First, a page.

In that time we had some absolutely brilliant nights — memories we’ll cherish forever, stories we will tell the kids and the grandkids. Since then, we’ve been ravaged by those two shysters and we’re still in the process of trying to build back up towards getting those sorts of nights back to Anfield on a regular basis.
And this is where I became depressed. I started to question everything; thinking too much about things. We were one of Europe’s top clubs and that’s what we want to be again, if you’re one of Europe’s top clubs then — by definition — you will go well in the League given that all four of this country’s representatives were knocked out by mid-March. To be one of these top teams then you need two things: a top manager and the best players.
I believe we’ve got a manager who has showed himself as being able to go on to be someone worthy of a side of that level. And playing wise we’ve got a young, progressive squad that could develop with him. Emre Can, Lazar Markovic, Jordon Ibe, and Raheem Sterling are supplemented by the slightly older players, like Jordan Henderson, Daniel Sturridge and Philippe Coutinho. That’s a very strong set of players with their best days ahead of them — a set of players we should strive to keep together.
Thinking about that was the problem. Keeping them together. The papers have been full of a back and forth between Raheem Sterling’s people and Liverpool’s in the last few days and it’s not pretty.
It doesn’t really put either in a particularly good light if we’re being honest; a 20 year old wants wages befitting an experienced international footballer who’s consistently performed at the top level for years. Liverpool look as if they don’t really mind about letting one of football’s top players leave because they’ll get a big bag of money.
Liverpool might not mind. But I mind. I mind that the ambition of the club doesn’t stretch to wanting to keep a frankly scary prospect. There are probably some people reading this right now going: “He’s not that good.” People seem to be doing that of late. Sorry, he is.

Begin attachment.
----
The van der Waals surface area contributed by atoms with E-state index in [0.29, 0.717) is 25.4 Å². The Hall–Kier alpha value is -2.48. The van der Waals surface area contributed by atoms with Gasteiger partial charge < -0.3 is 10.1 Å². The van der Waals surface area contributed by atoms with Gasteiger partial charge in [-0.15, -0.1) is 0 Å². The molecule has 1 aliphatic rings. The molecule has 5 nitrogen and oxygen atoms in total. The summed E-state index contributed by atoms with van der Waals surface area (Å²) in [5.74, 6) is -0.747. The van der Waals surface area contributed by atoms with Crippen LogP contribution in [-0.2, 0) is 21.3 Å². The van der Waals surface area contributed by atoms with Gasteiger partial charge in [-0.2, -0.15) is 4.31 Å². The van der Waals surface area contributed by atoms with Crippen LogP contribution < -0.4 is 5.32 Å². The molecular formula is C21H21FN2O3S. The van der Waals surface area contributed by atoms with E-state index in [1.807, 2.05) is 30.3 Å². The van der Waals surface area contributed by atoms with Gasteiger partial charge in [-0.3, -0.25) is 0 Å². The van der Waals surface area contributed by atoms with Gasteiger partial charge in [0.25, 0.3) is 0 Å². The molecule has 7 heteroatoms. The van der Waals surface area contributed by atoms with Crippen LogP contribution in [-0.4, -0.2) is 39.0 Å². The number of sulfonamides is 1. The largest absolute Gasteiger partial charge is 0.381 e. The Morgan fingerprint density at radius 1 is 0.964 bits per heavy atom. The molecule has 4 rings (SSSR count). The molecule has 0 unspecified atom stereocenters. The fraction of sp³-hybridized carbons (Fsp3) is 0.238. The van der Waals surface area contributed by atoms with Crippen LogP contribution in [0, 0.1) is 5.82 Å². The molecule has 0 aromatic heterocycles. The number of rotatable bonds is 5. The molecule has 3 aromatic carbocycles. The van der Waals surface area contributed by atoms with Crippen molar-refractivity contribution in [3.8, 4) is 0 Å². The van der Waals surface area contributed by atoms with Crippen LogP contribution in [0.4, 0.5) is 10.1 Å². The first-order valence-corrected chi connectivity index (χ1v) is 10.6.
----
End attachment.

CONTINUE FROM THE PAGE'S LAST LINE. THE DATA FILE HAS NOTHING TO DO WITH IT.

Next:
Have a look around all of the 20-year-old footballers in the world and name me three better. In fact, no, scrap that, give me a better one. You aren’t getting one. And he’s going to get better.
What does losing that player say to the wider world? It says we aren’t really that interested in being the best. We can go out and get another footballer who will do a job but won’t be as good. He’ll probably be a young prospect. And then eventually you lead yourself to a position where footballers look at Liverpool and think: “Well, they’re selling their good players, why would I want to go there?”
The best footballers don’t sign for clubs who routinely sell their best footballers. Because then you become Arsenal and develop their inertia. If I’d had to endure what Arsenal’s fans have had to put up with for the last 10 years — being so close yet so far — I think I’d have gone on a murderous rampage by now, never mind punching walls.
Hopefully it’s just a big game of brinkmanship, the player signs and he’s here for years to come. Because losing Sterling could send out a horrible signal about what we are as a club. I really, really hope that that isn’t what we are.
Be ambitious. Be Liverpool. FSG, give us back what we had only a short period ago. Ultimately, we want to be Goliath again. And you know what? We’re considerably better today than we were in March 2005. It won’t take much, just want it. Please, want it.
Give Sterling what he wants — and send a message to everyone that we’re Liverpool and we’re going back to the top. The alternative is too grim to consider.
Pic: David Rawcliffe-Propaganda-Photo.